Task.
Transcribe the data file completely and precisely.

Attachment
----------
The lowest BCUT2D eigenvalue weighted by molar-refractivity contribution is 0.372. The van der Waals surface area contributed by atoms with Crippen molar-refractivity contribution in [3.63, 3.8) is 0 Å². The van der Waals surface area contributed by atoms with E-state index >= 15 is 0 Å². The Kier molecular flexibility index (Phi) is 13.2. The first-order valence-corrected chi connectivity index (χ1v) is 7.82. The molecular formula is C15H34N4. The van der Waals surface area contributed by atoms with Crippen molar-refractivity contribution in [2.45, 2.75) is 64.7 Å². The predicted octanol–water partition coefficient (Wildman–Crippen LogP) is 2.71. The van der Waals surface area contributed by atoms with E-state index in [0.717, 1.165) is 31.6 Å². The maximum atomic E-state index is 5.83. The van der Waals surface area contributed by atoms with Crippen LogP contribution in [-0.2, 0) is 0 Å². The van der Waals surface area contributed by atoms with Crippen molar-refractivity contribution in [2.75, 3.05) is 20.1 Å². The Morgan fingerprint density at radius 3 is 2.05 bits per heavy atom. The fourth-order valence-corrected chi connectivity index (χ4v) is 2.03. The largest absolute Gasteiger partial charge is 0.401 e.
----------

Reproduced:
The lowest BCUT2D eigenvalue weighted by molar-refractivity contribution is 0.372. The van der Waals surface area contributed by atoms with Crippen molar-refractivity contribution in [3.63, 3.8) is 0 Å². The van der Waals surface area contributed by atoms with E-state index >= 15 is 0 Å². The Kier molecular flexibility index (Phi) is 13.2. The first-order valence-corrected chi connectivity index (χ1v) is 7.82. The molecular formula is C15H34N4. The van der Waals surface area contributed by atoms with Crippen molar-refractivity contribution in [2.45, 2.75) is 64.7 Å². The predicted octanol–water partition coefficient (Wildman–Crippen LogP) is 2.71. The van der Waals surface area contributed by atoms with E-state index in [0.717, 1.165) is 31.6 Å². The maximum atomic E-state index is 5.83. The van der Waals surface area contributed by atoms with Crippen LogP contribution in [-0.2, 0) is 0 Å². The van der Waals surface area contributed by atoms with Crippen molar-refractivity contribution in [2.75, 3.05) is 20.1 Å². The Morgan fingerprint density at radius 3 is 2.05 bits per heavy atom. The fourth-order valence-corrected chi connectivity index (χ4v) is 2.03. The largest absolute Gasteiger partial charge is 0.401 e.